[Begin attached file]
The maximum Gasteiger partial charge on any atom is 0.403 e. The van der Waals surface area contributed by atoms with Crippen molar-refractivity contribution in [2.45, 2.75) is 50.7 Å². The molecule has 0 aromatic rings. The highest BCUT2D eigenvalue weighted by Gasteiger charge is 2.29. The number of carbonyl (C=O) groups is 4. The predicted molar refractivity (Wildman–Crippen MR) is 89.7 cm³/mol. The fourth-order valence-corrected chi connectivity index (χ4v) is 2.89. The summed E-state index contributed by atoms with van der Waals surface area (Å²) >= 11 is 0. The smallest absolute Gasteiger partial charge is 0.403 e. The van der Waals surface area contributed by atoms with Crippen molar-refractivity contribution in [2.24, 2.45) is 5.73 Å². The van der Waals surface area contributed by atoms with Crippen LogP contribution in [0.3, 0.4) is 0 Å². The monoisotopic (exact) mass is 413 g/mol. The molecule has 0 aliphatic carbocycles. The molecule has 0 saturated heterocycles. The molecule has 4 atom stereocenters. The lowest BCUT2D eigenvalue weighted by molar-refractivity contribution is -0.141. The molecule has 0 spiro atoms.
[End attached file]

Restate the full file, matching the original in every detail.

The maximum Gasteiger partial charge on any atom is 0.403 e. The van der Waals surface area contributed by atoms with Crippen molar-refractivity contribution in [2.45, 2.75) is 50.7 Å². The molecule has 0 aromatic rings. The highest BCUT2D eigenvalue weighted by Gasteiger charge is 2.29. The number of carbonyl (C=O) groups is 4. The predicted molar refractivity (Wildman–Crippen MR) is 89.7 cm³/mol. The fourth-order valence-corrected chi connectivity index (χ4v) is 2.89. The summed E-state index contributed by atoms with van der Waals surface area (Å²) >= 11 is 0. The smallest absolute Gasteiger partial charge is 0.403 e. The van der Waals surface area contributed by atoms with Crippen molar-refractivity contribution in [2.24, 2.45) is 5.73 Å². The van der Waals surface area contributed by atoms with Crippen LogP contribution in [0.3, 0.4) is 0 Å². The monoisotopic (exact) mass is 413 g/mol. The molecule has 0 aliphatic carbocycles. The molecule has 0 saturated heterocycles. The molecule has 4 atom stereocenters. The lowest BCUT2D eigenvalue weighted by molar-refractivity contribution is -0.141. The molecule has 0 spiro atoms.